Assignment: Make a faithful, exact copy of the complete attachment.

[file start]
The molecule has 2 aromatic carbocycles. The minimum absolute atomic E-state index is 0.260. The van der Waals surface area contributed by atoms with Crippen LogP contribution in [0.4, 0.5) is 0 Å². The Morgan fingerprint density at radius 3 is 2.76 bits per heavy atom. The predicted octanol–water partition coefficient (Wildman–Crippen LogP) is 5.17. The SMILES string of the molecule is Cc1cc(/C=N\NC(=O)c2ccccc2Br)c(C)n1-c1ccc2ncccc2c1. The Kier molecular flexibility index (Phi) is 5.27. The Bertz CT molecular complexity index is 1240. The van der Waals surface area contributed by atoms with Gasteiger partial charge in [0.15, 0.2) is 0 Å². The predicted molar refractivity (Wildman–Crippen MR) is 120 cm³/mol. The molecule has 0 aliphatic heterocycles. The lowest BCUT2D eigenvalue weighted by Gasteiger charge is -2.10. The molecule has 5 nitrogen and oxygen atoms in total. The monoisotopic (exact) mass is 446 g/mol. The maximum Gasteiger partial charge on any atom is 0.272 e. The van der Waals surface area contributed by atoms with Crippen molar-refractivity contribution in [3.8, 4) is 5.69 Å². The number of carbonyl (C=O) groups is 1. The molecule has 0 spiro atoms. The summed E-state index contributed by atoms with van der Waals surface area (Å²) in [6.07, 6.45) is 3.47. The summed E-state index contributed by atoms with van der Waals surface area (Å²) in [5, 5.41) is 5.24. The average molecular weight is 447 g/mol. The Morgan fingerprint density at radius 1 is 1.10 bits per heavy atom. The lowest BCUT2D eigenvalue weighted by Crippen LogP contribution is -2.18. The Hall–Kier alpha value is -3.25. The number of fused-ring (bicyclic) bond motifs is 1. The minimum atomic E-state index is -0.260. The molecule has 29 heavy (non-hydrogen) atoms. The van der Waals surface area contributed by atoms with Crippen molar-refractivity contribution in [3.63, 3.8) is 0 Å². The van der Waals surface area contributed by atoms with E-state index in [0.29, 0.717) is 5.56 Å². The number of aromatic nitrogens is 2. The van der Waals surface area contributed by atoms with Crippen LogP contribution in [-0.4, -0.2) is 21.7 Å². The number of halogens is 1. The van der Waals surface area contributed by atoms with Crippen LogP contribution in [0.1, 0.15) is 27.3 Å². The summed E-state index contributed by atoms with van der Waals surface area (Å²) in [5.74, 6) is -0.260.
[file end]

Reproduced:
The molecule has 2 aromatic carbocycles. The minimum absolute atomic E-state index is 0.260. The van der Waals surface area contributed by atoms with Crippen LogP contribution in [0.4, 0.5) is 0 Å². The Morgan fingerprint density at radius 3 is 2.76 bits per heavy atom. The predicted octanol–water partition coefficient (Wildman–Crippen LogP) is 5.17. The SMILES string of the molecule is Cc1cc(/C=N\NC(=O)c2ccccc2Br)c(C)n1-c1ccc2ncccc2c1. The Kier molecular flexibility index (Phi) is 5.27. The Bertz CT molecular complexity index is 1240. The van der Waals surface area contributed by atoms with Gasteiger partial charge in [0.15, 0.2) is 0 Å². The predicted molar refractivity (Wildman–Crippen MR) is 120 cm³/mol. The molecule has 0 aliphatic heterocycles. The lowest BCUT2D eigenvalue weighted by Gasteiger charge is -2.10. The molecule has 5 nitrogen and oxygen atoms in total. The monoisotopic (exact) mass is 446 g/mol. The maximum Gasteiger partial charge on any atom is 0.272 e. The van der Waals surface area contributed by atoms with Crippen molar-refractivity contribution in [3.8, 4) is 5.69 Å². The number of carbonyl (C=O) groups is 1. The molecule has 0 spiro atoms. The summed E-state index contributed by atoms with van der Waals surface area (Å²) in [6.07, 6.45) is 3.47. The summed E-state index contributed by atoms with van der Waals surface area (Å²) in [5, 5.41) is 5.24. The average molecular weight is 447 g/mol. The Morgan fingerprint density at radius 1 is 1.10 bits per heavy atom. The lowest BCUT2D eigenvalue weighted by Crippen LogP contribution is -2.18. The Hall–Kier alpha value is -3.25. The number of fused-ring (bicyclic) bond motifs is 1. The minimum atomic E-state index is -0.260. The molecule has 29 heavy (non-hydrogen) atoms. The van der Waals surface area contributed by atoms with Crippen molar-refractivity contribution in [3.63, 3.8) is 0 Å². The van der Waals surface area contributed by atoms with E-state index in [0.29, 0.717) is 5.56 Å². The number of aromatic nitrogens is 2. The van der Waals surface area contributed by atoms with Crippen LogP contribution in [-0.4, -0.2) is 21.7 Å². The number of halogens is 1. The van der Waals surface area contributed by atoms with Crippen LogP contribution in [0.1, 0.15) is 27.3 Å². The summed E-state index contributed by atoms with van der Waals surface area (Å²) in [5.74, 6) is -0.260.